Saturday, March 18, 2017

The Dutch Coalition Government

Following-up, "Dutch Election Sows (Shows) Extreme Political Fragmentation."

From, Matthew E. Bergman, a lecturer at University of California at San Diego, at the Monkey Cage, "The Dutch pushed back against Geert Wilders’s ‘Patriotic Spring.’ Here’s what you need to know":

What does a coalition look like?

In multiparty countries, the absence of a clear majority winner means parties bargain over policy and government positions until a coalition emerges that can earn the support of a majority in parliament. In the Netherlands, once that bargaining is done, a more formal coalition agreement then names the prime minister and cabinet, which then draws up the Government’s Statement of policy priorities.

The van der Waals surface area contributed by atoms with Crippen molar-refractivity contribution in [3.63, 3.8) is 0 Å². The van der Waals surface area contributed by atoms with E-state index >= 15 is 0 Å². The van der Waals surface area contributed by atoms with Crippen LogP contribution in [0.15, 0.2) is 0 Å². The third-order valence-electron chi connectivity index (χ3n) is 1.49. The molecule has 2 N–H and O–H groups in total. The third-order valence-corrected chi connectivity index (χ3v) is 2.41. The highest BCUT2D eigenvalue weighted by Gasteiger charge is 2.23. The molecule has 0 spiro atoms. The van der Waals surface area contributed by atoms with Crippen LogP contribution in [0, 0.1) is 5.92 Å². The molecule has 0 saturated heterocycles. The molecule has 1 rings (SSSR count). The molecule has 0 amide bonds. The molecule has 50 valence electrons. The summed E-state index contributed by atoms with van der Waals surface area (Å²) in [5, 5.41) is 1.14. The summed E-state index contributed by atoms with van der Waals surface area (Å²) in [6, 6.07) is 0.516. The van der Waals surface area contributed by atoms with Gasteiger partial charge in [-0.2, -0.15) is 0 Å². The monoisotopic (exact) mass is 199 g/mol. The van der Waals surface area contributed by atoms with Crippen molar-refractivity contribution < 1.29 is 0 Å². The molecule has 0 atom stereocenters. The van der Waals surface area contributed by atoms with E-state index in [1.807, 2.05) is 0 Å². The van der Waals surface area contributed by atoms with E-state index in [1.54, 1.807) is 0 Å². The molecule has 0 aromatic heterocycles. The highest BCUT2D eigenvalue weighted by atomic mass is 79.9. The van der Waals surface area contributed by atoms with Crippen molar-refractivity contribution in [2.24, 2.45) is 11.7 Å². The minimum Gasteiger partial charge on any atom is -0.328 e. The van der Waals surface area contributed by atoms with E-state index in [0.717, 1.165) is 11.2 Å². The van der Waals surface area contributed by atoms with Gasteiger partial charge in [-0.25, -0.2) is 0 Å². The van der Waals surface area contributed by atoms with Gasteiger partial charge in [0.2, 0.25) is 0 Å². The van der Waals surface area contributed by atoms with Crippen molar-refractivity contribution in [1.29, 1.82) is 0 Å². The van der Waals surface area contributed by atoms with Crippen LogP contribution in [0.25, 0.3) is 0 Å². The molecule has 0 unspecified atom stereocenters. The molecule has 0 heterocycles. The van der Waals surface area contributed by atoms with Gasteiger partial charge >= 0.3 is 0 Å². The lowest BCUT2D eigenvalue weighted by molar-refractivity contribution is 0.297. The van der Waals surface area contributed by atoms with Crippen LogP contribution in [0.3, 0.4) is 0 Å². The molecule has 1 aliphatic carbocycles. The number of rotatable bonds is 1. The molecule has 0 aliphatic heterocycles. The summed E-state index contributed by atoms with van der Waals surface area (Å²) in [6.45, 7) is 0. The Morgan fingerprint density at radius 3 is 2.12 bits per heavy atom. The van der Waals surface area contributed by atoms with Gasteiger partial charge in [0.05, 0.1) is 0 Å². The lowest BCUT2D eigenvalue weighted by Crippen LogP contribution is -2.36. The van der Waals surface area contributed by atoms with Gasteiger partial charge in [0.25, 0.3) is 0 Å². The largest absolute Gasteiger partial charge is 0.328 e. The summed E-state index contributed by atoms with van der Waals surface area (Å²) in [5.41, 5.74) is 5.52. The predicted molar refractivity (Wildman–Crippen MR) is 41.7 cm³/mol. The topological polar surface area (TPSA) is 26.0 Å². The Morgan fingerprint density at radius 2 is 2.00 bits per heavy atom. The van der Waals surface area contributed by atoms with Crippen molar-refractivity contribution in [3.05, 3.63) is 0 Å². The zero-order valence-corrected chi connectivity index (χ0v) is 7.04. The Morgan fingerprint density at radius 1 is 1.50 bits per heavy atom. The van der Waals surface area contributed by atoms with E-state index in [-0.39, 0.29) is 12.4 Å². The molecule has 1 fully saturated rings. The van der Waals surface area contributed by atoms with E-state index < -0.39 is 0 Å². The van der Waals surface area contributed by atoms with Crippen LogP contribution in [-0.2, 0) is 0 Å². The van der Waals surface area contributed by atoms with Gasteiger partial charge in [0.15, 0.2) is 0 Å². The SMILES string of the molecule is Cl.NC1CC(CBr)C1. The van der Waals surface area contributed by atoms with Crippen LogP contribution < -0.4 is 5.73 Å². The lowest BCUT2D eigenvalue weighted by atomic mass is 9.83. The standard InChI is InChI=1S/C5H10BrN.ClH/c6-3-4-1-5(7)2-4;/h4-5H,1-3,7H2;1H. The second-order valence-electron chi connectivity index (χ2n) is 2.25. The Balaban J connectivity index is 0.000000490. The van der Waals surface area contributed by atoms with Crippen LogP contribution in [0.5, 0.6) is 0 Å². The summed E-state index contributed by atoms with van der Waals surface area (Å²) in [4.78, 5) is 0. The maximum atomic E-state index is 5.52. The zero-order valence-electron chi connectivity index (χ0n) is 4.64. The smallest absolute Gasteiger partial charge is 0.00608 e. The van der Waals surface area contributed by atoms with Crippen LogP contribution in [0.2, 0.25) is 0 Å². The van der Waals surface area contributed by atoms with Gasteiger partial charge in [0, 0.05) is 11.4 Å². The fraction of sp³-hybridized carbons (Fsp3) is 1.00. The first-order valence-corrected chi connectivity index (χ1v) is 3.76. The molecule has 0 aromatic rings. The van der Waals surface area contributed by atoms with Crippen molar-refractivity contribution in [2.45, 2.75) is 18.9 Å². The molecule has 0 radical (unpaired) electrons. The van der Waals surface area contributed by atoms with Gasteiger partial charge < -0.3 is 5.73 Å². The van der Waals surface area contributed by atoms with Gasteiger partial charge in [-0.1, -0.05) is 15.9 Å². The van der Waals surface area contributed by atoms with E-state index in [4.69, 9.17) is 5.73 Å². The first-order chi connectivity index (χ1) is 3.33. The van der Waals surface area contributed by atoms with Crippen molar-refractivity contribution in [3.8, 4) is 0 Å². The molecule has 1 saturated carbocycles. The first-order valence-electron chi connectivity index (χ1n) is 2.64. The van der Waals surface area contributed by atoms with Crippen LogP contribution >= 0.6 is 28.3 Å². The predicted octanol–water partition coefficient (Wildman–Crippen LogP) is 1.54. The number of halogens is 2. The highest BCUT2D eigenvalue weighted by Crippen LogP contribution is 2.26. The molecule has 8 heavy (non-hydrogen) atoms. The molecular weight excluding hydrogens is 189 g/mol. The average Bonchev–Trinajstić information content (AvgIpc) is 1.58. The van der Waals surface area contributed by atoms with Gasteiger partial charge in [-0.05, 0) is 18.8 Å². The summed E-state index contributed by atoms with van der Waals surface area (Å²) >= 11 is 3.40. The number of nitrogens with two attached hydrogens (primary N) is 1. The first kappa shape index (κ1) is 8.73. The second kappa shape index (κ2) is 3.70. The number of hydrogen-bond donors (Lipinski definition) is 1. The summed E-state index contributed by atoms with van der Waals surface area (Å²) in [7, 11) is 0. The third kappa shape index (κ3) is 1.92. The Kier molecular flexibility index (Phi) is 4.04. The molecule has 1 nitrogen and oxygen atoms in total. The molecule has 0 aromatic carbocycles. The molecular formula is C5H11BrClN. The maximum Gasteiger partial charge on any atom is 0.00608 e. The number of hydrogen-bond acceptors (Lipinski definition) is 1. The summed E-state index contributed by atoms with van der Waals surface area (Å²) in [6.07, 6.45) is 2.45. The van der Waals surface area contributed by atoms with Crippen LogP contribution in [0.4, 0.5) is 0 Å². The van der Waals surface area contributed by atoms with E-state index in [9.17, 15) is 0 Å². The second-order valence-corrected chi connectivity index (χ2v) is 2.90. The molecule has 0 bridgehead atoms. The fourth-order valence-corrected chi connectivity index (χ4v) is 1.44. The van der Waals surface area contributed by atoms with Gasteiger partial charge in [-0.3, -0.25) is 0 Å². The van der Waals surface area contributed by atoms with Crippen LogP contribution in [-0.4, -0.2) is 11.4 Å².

This coalition bargaining process in the Netherlands generally takes about three months. Large parties hold a bargaining advantage because they require fewer partners to form a majority.

Since World War II, the largest Dutch party has been either the centrist Christian Democratic Appeal (CDA), the social democratic Labor Party (PvdA), or the conservative People’s Party for Freedom and Democracy (VVD). Coalitions form around the leader of one of these three to be the prime minister.

As noted in Figure 1, the Labor Party (PvdA) suffered a loss of 26 seats. There are numerous parties of the left and center, along with smaller parties. But adding together the seats claimed by the PvdA, Green Left (GL), Socialist (SP), Christian Union (CU), Party for the Animals (PvdD), pensioners’ (50 Plus) and multiculturalism (DENK) parties falls far short of the necessary majority.

All the major parties during the campaign pledged not to work with Wilders, even though the PPV holds a sizable number of seats. In 2012, Wilders backed out of his governing arrangement with the VVD and CDA. That episode and his further radicalization and controversial statements may leave PPV out of the final coalition.